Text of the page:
Science for understanding drought
The USGS is closely monitoring the effects of drought in California through data collection and research.
Effectiveness of new emergency drought barrier
Scientists gather data on cyanoHABs associated with a drought salinity barrier in the Sacramento-San Joaquin Delta
Soil moisture serves as an indicator for runoff and drought in the Feather River Basin
Monitoring and modeling soil moisture to improve runoff forecasting and drought characterization in the Feather River Basin
Improving forecasting for water supply from California snow melt
USGS is data used to estimate snowmelt and runoff, and to develop products for forecasting water-supply needs under extreme conditions, such as drought.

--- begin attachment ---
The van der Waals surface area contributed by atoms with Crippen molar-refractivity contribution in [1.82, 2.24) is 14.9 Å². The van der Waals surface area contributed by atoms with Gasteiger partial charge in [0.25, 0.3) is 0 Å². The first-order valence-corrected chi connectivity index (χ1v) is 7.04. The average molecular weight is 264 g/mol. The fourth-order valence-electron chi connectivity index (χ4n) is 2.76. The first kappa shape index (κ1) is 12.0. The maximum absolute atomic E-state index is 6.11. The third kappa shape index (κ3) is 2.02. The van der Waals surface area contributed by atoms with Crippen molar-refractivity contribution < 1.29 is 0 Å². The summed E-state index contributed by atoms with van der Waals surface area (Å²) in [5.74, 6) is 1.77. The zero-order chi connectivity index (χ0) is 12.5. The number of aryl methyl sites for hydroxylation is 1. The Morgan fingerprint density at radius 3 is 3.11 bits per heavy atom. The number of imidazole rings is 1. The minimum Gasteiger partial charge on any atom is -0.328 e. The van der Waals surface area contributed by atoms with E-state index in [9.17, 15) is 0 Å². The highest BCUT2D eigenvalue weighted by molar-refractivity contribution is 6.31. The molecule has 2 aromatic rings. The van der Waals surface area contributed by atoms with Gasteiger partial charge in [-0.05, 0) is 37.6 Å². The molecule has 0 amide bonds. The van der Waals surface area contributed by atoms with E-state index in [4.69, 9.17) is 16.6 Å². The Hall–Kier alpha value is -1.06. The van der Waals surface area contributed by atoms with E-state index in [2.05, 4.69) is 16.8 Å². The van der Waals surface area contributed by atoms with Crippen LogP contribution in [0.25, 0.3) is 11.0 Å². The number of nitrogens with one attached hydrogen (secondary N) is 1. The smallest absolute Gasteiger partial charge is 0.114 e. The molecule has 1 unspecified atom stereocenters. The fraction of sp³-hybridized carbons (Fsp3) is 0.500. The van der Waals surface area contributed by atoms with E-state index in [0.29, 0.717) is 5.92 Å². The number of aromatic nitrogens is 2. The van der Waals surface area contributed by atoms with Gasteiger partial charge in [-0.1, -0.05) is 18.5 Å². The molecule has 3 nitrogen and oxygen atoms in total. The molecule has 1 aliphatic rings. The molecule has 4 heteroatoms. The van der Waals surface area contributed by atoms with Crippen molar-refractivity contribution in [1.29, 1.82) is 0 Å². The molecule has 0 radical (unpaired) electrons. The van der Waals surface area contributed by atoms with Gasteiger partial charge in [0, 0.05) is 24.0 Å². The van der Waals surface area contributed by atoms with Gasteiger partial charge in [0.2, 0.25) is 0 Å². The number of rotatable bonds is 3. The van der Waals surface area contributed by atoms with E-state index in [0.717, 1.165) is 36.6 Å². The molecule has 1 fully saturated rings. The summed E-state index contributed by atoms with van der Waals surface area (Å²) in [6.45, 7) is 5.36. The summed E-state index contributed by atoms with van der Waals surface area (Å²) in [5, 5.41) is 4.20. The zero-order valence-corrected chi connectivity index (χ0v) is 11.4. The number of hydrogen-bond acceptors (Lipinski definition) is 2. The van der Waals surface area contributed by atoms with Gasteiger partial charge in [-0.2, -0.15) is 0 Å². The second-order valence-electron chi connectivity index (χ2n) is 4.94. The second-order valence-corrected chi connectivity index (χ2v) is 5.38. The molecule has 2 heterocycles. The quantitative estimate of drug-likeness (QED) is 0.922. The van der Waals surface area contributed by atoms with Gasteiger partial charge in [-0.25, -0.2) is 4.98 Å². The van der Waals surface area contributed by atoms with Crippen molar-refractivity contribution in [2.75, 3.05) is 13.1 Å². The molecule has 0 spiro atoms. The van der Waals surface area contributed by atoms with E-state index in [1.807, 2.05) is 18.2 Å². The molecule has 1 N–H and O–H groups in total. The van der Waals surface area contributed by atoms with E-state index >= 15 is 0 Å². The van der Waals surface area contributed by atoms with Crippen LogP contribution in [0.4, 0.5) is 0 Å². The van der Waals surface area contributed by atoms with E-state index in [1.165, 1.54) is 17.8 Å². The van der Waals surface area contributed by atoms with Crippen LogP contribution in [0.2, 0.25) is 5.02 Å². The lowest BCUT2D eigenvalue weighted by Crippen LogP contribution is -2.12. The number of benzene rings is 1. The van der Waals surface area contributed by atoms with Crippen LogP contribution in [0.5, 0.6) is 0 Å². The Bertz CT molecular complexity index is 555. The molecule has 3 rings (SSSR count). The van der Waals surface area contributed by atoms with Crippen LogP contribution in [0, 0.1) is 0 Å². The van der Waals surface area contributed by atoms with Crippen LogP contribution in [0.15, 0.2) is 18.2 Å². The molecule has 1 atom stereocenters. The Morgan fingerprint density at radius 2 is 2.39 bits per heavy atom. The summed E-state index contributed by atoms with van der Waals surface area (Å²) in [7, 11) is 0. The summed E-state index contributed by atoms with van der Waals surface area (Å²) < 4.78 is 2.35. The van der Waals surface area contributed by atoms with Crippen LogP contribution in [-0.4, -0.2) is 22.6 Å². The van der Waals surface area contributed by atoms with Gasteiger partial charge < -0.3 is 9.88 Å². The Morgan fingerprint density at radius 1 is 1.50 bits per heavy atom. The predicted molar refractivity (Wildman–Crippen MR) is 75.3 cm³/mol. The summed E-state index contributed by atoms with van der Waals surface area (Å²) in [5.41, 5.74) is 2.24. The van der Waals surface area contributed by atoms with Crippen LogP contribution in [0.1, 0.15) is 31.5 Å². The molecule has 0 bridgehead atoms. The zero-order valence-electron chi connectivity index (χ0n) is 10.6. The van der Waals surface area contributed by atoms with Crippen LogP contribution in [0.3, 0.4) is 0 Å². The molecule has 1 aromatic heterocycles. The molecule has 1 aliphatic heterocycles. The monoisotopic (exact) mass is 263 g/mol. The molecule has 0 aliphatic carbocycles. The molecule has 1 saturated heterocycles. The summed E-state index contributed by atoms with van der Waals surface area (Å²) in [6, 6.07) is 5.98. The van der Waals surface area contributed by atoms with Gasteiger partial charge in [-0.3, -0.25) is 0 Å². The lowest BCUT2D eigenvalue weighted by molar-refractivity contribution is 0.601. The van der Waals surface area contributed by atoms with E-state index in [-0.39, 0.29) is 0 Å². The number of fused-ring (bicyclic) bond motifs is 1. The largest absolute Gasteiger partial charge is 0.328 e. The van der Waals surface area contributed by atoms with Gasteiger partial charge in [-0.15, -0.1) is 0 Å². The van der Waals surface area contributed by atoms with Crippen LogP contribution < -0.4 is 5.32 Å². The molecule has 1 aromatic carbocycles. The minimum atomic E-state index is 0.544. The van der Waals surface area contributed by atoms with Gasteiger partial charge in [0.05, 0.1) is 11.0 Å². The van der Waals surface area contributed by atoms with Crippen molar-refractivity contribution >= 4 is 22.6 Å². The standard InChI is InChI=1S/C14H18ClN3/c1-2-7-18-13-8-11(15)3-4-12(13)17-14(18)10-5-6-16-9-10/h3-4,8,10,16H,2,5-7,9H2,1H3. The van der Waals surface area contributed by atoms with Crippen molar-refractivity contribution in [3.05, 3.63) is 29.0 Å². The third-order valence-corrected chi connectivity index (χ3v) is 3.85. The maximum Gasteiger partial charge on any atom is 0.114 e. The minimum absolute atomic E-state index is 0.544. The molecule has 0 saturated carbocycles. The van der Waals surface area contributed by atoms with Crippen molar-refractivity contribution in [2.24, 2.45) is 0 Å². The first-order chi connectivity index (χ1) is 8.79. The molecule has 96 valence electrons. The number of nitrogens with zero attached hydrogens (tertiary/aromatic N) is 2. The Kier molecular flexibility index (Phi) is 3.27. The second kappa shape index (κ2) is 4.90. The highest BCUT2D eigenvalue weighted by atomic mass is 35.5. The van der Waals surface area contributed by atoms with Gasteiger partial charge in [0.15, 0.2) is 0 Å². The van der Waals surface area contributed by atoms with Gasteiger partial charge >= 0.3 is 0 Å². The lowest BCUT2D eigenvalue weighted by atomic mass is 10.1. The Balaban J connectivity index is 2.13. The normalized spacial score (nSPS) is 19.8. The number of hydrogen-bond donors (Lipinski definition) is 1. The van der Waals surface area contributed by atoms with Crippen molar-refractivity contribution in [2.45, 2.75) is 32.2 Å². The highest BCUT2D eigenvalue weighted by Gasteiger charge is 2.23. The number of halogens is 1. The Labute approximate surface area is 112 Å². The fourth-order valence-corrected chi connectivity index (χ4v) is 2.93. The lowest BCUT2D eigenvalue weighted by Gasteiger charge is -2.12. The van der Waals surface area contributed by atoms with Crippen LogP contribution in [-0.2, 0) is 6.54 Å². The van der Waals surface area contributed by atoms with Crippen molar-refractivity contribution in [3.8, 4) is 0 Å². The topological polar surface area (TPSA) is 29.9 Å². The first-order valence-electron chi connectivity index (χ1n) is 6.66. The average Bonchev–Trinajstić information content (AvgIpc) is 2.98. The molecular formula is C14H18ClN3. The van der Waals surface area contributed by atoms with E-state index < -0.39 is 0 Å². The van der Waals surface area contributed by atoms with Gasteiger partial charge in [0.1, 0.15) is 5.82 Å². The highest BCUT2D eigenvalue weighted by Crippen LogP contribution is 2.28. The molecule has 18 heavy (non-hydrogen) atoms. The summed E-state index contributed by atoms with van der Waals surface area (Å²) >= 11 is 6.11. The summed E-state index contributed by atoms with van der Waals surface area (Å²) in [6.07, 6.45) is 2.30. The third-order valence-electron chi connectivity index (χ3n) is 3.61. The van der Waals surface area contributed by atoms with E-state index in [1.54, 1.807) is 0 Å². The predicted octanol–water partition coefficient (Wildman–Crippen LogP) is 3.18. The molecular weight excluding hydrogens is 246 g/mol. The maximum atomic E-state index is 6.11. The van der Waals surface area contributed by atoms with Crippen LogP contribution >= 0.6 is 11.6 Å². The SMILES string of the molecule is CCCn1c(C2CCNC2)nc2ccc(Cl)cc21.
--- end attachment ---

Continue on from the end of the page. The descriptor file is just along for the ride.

A drought is a period of drier-than-normal conditions that results in water-related problems. When rainfall is less than normal for several weeks, months, or years, the flow of streams and rivers declines, water levels in lakes and reservoirs fall, and the depth to water in wells increases. If dry weather persists and water-supply problems develop, the dry period can become a drought.